The managers who work within the confines of our annual budgets see the writing on the wall. They are reluctant to speak on it, for they have a much clearer view of the inevitable. I’ve stopped asking my managers questions because I can not trust them with my livelihood. Their objective is not aligned with ours. Managers do not enjoy the due process and semi-stability that the worker bees posses. Instead they have knowledge of the impending doom; and they adjust accordingly.
Instead of hope to gleaning a glimpse of the internal workings of our employers’ mechanism, WATCH the managers. If they are behaving as if their job is secure, know that they are acting with the knowledge that things are going well and will continue to do so. However, if they are using their vacation time (and not actually going on vacation), if they are bitter in their delegation of responsibilities or unwilling to engage in team problem-solving; it may be a sign that they are planning an exit.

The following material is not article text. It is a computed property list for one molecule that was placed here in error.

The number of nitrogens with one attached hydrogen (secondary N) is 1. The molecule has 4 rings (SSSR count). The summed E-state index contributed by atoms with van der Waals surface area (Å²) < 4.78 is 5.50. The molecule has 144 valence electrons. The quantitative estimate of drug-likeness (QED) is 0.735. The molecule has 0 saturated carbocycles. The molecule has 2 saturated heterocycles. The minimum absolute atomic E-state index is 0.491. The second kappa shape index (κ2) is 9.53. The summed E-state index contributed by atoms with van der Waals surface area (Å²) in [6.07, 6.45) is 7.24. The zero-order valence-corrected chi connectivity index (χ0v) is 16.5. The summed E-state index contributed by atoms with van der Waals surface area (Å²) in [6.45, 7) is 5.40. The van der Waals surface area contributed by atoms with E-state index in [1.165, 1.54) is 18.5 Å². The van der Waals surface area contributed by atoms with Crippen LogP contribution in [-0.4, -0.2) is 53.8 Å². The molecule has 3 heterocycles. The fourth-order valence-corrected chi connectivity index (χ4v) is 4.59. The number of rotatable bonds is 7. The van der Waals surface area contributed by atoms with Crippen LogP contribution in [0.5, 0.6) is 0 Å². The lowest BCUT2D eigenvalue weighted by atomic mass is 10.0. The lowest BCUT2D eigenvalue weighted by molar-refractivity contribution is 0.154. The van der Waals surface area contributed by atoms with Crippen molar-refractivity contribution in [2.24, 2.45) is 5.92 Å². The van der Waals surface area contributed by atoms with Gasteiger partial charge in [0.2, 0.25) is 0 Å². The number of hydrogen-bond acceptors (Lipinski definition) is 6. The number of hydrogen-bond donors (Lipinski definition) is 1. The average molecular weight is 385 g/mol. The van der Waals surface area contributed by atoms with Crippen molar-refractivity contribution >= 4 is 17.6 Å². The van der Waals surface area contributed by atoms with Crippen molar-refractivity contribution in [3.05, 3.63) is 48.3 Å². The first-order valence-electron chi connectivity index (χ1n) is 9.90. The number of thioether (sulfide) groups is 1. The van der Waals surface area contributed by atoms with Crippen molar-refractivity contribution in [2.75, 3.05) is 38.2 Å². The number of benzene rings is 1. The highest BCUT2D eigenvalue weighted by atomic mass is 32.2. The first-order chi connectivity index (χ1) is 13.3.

When the captain of the ship is the first on the emergency escape boats, ask yourself why?
They aren’t worried about pensions and fringe-benefits. A managers salary often exceeds their responsibility. We know this as worker bees. How many times have you said, “I can easily do my bosses job,” because you know you can. You’re already doing it!!
Managers worry about their exit plan because they lack loyalty. They’ve “put in their time” and feel even MORE entitled than the worker bees.
How much longer will you allow your manager to delegate their responsibilities to you and your colleagues while they take larger salaries with minimal commitment? For that matter, why don’t we start running our own lives?!?